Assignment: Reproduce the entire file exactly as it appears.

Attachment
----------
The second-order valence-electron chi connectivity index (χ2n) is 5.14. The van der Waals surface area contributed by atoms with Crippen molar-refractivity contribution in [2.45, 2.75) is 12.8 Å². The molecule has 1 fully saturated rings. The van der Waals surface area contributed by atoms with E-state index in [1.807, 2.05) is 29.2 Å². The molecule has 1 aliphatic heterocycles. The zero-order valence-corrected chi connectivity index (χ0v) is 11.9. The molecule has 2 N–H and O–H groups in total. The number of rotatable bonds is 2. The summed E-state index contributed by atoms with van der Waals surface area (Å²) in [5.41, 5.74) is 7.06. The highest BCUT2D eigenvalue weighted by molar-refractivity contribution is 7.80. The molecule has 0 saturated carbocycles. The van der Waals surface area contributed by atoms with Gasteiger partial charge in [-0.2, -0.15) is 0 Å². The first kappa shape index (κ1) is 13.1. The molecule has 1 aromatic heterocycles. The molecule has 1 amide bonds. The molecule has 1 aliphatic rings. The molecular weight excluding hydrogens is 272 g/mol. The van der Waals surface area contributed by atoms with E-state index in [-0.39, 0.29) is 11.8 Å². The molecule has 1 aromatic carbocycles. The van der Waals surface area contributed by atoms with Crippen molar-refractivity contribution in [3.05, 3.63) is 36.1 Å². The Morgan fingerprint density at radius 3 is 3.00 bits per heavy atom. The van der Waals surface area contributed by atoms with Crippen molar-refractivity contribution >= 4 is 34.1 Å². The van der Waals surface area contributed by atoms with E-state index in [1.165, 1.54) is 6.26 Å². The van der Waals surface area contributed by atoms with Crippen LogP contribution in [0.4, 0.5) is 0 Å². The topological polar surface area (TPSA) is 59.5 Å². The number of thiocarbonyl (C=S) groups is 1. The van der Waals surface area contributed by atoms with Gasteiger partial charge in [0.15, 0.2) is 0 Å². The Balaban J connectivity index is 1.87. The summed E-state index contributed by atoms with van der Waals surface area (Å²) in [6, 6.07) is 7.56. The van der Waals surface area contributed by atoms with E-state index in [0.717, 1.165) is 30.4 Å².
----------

The second-order valence-electron chi connectivity index (χ2n) is 5.14. The van der Waals surface area contributed by atoms with Crippen molar-refractivity contribution in [2.45, 2.75) is 12.8 Å². The molecule has 1 fully saturated rings. The van der Waals surface area contributed by atoms with E-state index in [1.807, 2.05) is 29.2 Å². The molecule has 1 aliphatic heterocycles. The zero-order valence-corrected chi connectivity index (χ0v) is 11.9. The molecule has 2 N–H and O–H groups in total. The number of rotatable bonds is 2. The summed E-state index contributed by atoms with van der Waals surface area (Å²) in [5.41, 5.74) is 7.06. The highest BCUT2D eigenvalue weighted by molar-refractivity contribution is 7.80. The molecule has 0 saturated carbocycles. The van der Waals surface area contributed by atoms with Gasteiger partial charge in [-0.2, -0.15) is 0 Å². The first kappa shape index (κ1) is 13.1. The molecule has 1 aromatic heterocycles. The molecule has 1 amide bonds. The molecule has 1 aliphatic rings. The molecular weight excluding hydrogens is 272 g/mol. The van der Waals surface area contributed by atoms with E-state index in [-0.39, 0.29) is 11.8 Å². The molecule has 1 aromatic carbocycles. The van der Waals surface area contributed by atoms with Crippen molar-refractivity contribution in [3.05, 3.63) is 36.1 Å². The Morgan fingerprint density at radius 3 is 3.00 bits per heavy atom. The van der Waals surface area contributed by atoms with Crippen molar-refractivity contribution >= 4 is 34.1 Å². The van der Waals surface area contributed by atoms with E-state index in [1.165, 1.54) is 6.26 Å². The van der Waals surface area contributed by atoms with Crippen LogP contribution in [0.4, 0.5) is 0 Å². The topological polar surface area (TPSA) is 59.5 Å². The number of thiocarbonyl (C=S) groups is 1. The van der Waals surface area contributed by atoms with Gasteiger partial charge in [0.15, 0.2) is 0 Å². The Balaban J connectivity index is 1.87. The summed E-state index contributed by atoms with van der Waals surface area (Å²) in [6, 6.07) is 7.56. The van der Waals surface area contributed by atoms with E-state index in [0.717, 1.165) is 30.4 Å².